Wednesday, December 29, 2010

Offshore and the struggle for sovereignty

Some people claim that tax policy is a central plank of national sovereignty, for which reason they resist attempts to harmonise corporate tax bases. They delude themselves. Governments have a degree of sovereignty in some areas, including taxing land, labour (up to a point) and consumption, but not when it comes to taxing multinational corporations. As William Brittain-Catlin points out in this Guardian article, banks and large corporations shifted their tax affairs offshore decades ago and there has been little or no political will to tackle this massive global problem.

So what is to be done? Brittain-Catlin recommends that governments of progressive nations should refuse to truck with corporations having offshore operations, applying strict due diligence to ensure compliance:

Onshore you're in, offshore you're out, simple as that. And let us subject every company and individual to the onshore test: a rigorous due diligence investigation to make sure that there is absolutely no offshore tax haven link to any company or person that wishes to use the onshore nation as place to do business in. Those that pass the onshore test will then be welcomed to join in and establish the new order.

Some French regional authorities have already taken steps in this direction. We would like to see local authorities in other countries take similar steps, if only to raise the profile of this extraordinary threat to democracy and market economies.

But TJN has a more ambitious agenda. We see the tax haven threat as systemic, which means we must pressure politicians to adopt systemic solutions at a global level. Thus paradoxically, we see international cooperation on tax matters as the only effective means of reasserting democratic national sovereignty on taxing multinational companies and the rootless parasitical elites who free-ride on the backs of those who live, work and pay tax onshore.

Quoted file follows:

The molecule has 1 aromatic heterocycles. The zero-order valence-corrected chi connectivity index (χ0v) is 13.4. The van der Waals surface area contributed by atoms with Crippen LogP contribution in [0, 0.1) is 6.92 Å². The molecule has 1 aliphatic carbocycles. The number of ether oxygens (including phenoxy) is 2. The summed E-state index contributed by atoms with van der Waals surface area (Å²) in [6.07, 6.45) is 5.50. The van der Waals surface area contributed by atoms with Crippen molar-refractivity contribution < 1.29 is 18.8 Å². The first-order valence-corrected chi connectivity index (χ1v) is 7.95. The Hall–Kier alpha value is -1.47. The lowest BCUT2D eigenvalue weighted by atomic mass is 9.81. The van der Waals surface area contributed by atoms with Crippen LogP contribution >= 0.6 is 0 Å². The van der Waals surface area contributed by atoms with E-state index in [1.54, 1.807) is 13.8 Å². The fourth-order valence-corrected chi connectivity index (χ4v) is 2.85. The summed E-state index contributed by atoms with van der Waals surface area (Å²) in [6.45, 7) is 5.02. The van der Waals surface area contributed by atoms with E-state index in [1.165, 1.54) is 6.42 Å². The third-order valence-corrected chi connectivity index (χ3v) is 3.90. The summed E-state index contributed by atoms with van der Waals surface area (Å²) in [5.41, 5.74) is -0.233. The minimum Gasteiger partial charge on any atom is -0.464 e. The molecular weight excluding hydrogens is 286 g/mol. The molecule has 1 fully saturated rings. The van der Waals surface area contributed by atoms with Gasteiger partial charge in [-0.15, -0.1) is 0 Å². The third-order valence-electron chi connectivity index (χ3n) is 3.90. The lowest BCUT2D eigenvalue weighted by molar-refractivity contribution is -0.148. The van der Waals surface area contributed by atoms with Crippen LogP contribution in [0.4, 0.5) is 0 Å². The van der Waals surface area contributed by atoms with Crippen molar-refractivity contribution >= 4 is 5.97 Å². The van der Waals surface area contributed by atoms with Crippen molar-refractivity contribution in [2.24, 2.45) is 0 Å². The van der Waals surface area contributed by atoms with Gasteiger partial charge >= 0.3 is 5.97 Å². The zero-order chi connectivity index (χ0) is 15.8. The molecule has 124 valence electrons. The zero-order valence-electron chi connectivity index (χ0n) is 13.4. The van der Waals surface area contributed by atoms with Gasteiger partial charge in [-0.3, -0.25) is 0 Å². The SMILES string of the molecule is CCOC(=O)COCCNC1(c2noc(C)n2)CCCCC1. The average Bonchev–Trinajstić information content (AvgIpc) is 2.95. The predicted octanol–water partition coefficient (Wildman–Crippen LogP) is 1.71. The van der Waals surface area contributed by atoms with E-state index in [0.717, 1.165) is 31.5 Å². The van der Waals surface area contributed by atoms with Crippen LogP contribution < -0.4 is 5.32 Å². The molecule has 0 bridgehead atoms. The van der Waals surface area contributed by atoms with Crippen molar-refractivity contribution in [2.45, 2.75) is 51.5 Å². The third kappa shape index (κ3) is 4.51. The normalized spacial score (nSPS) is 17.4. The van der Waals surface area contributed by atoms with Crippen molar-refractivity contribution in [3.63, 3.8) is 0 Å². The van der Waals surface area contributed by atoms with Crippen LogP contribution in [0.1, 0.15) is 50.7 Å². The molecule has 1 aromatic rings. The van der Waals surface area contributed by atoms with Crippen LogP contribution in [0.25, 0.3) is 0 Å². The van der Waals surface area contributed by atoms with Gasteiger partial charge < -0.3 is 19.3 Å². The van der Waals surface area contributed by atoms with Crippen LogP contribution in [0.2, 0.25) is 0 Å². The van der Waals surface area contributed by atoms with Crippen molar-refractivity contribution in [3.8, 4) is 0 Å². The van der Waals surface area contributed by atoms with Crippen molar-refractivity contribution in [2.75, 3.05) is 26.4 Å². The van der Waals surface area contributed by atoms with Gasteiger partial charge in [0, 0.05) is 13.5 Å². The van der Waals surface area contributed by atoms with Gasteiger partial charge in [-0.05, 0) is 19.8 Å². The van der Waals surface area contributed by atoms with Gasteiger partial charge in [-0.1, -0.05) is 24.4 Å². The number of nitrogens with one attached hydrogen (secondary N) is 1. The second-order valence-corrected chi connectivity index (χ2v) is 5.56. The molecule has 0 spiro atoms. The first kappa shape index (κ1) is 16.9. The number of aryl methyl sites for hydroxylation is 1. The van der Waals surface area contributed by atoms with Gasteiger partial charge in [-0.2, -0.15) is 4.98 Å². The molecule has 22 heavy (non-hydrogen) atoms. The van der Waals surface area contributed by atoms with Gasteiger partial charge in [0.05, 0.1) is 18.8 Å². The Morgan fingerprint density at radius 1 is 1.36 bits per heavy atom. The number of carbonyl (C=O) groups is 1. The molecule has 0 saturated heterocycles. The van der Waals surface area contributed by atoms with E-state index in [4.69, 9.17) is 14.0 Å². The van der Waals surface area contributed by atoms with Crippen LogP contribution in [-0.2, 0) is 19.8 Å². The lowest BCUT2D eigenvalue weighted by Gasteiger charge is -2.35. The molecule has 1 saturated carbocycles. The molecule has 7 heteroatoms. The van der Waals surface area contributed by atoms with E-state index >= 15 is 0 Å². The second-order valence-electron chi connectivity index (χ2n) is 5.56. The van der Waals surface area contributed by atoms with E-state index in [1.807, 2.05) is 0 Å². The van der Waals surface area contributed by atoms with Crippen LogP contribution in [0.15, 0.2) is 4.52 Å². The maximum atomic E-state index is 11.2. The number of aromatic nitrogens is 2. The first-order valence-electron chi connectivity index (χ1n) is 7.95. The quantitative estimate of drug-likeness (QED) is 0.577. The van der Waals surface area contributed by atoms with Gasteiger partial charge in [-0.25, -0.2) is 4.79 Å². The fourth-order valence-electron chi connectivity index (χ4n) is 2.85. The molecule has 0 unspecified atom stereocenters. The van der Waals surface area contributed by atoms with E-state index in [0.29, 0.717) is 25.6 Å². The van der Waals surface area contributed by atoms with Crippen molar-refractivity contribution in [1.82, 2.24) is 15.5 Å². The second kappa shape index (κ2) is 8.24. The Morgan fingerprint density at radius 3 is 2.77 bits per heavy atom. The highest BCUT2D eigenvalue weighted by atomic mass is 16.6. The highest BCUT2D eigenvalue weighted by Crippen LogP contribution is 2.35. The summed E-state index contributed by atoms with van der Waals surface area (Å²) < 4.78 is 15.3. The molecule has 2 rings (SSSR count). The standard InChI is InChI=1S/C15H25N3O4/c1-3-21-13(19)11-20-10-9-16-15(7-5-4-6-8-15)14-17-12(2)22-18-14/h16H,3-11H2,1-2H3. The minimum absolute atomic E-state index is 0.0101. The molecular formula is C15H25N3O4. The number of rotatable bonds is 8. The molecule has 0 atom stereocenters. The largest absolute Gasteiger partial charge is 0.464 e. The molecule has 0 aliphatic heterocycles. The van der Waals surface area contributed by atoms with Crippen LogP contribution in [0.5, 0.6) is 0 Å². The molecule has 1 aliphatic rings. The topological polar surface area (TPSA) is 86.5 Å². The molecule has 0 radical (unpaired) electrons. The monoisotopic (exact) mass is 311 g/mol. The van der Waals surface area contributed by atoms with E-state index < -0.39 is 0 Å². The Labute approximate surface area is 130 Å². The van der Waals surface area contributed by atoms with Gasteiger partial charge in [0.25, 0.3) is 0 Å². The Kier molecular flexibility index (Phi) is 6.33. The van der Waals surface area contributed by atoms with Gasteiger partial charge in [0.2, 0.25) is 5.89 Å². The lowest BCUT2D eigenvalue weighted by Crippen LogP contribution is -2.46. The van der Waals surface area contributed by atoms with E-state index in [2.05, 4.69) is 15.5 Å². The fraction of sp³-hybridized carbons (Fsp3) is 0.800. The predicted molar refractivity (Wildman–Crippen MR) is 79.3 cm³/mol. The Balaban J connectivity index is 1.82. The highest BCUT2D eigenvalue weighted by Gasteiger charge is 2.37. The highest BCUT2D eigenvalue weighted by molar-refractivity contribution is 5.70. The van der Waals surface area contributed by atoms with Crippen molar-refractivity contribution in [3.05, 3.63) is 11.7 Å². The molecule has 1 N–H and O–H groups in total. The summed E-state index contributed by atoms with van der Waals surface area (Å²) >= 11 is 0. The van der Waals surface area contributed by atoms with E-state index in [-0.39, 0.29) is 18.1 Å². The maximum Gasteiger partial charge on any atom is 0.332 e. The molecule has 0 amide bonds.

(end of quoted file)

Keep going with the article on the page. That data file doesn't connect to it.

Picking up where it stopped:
So what do we propose? Well for starters we propose automatic exchange of tax information as the effective solution to cross-border tax evasion. In the same vein, we propose a radical shift away from the current system of taxing multinational corporations to a system based on a formula approach to dividing profits between the countries where they are actually generated.

We also propose global rules for transparency of corporate ownership to prevent dodgy people from hiding behind secret offshore companies. And we propose an international standard for financial reporting on a country-by-country basis requiring multinational corporations to reveal appropriate accounting information for their subsidiaries in every country where they operate.

These proposals might not sound very exciting, but cumulatively they would roll back all those sneaky little dodges and rigged rules that have enabled the exploitation of tax havens for so many decades. These are the measures we demand of our politicians, and we call on ordinary people in all countries to rally to support them.

Tackling the tax haven issue must become a central feature of global economic reform. In 2011 the G-20 falls under the presidency of Nicolas Sarkozy of France. We must join our French colleagues in insisting that tax havens feature prominently on their agenda.


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